Newsletter . Volume 14 . 15th September 2016

From The Principal: Chris Caldow

Dear Parents/Guardians,

Dear Parents/Guardians,

Without wanting to give the alleged ISIS threat any more publicity or acknowledgement, I have included part of the speech that I gave on Friday at our College Assembly.  Clearly a number of families believed the threat to be credible as there was a significantly increased number of students absent from school on Friday.


“I would like to speak today about terrorism and more particularly the threats made by ISIS.  3 days ago an ISIS magazine came out which encouraged terrorists to commit acts of violence on the streets of Brunswick, Broadmeadows, Bankstown and Bondi”. Yesterday one of the TV networks reported in the morning news that ISIS were threatening the Broadmeadows Railway Station. The College have phoned relevant authorities who are not aware of any specific threat but asked that we keep a regular level of vigilance.

In times such as these, it is natural to feel scared or frightened and I know that there has been a lot of discussion about these events between students.  However, this is exactly what the terrorists are hoping to do in releasing this information.  They are hoping to change your behaviour through fear and create uncertainty in the minds of the general public.  We cannot allow these terrorists to change our behaviour as by doing so we are assisting them in achieving their aims. Nothing can be taken for granted and we take every threat seriously, however there is no change to the threat level,” The Premier, Daniel Andrews said that “It’s important that we go about our business and send a message that we won’t be intimidated by these threats.”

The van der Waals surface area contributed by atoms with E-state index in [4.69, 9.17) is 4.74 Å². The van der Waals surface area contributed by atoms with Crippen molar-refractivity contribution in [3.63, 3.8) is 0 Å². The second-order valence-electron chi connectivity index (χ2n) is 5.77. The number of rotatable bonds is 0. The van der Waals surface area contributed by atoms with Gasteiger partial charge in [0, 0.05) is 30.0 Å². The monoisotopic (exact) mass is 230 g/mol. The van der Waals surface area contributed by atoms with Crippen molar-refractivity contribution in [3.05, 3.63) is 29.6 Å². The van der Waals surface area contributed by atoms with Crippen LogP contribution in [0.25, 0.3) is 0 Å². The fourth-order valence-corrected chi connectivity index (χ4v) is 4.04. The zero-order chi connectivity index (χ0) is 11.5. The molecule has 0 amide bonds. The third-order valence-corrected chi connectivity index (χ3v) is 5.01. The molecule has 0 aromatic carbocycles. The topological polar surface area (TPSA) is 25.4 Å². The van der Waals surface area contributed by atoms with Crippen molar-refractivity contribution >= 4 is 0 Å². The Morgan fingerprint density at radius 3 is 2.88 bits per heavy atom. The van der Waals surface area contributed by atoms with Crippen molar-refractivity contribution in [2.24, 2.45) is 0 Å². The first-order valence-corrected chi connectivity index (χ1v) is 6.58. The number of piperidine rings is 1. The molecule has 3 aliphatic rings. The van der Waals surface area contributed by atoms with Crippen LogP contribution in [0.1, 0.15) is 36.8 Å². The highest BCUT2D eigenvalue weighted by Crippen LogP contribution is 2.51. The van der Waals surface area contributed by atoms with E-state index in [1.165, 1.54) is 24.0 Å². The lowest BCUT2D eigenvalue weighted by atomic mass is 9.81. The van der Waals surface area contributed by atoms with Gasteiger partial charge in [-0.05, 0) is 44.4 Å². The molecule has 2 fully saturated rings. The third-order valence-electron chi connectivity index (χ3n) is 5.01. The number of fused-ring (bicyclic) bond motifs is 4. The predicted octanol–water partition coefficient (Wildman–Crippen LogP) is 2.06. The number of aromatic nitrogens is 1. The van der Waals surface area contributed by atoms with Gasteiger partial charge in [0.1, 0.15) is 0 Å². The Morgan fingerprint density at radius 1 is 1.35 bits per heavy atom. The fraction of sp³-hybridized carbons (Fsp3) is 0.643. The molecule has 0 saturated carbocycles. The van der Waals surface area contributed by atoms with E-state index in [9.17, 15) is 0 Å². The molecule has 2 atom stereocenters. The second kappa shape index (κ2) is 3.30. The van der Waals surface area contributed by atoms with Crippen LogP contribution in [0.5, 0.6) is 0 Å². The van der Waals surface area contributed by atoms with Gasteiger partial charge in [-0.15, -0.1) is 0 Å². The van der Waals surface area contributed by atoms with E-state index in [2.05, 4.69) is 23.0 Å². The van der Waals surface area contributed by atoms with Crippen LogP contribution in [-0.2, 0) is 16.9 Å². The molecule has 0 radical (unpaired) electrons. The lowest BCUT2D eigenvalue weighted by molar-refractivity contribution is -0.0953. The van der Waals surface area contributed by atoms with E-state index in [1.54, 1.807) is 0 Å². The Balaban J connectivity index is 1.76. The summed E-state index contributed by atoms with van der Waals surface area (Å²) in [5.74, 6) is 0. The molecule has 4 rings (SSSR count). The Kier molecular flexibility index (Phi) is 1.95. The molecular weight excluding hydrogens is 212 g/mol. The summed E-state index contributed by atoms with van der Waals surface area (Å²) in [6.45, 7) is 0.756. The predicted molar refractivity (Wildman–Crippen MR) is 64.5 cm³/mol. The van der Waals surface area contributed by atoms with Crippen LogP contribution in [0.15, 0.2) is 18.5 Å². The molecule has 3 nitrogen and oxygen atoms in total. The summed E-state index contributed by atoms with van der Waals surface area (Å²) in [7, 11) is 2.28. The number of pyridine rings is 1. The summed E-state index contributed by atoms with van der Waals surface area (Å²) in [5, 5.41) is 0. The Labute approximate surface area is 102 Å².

It is natural to be scared or afraid but these fears are often irrational.  Often we hear of shark attacks at different beaches but that doesn’t stop us going to the beach.  Obviously if the shark has been spotted at the beach where you are then you would think more carefully about going in!  Fear is a powerful emotion but we cannot let it rule our life.  If you did then you wouldn’t step foot outside your house as you may be hit by a bus or involved in some random act of violence even though these events are highly unlikely.

I would like to read to you a poem that has been attributed to Mother Teresa that speaks of the essence of her as a person and is particularly relevant at this point in time:

People are often unreasonable, irrational, and self-centred.  Forgive them anyway.

If you are kind, people may accuse you of selfish, ulterior motives.  Be kind anyway.

If you are successful, you will win some unfaithful friends and some genuine enemies.  Succeed anyway.

If you are honest and sincere people may deceive you.  Be honest and sincere anyway.

What you spend years creating, others could destroy overnight.  Create anyway.

If you find serenity and happiness, some may be jealous.  Be happy anyway.

The good you do today, will often be forgotten.  Do good anyway.

Give the best you have, and it will never be enough.  Give your best anyway.

In the final analysis, it is between you and God.  It was never between you and them anyway.


Family School Partnerships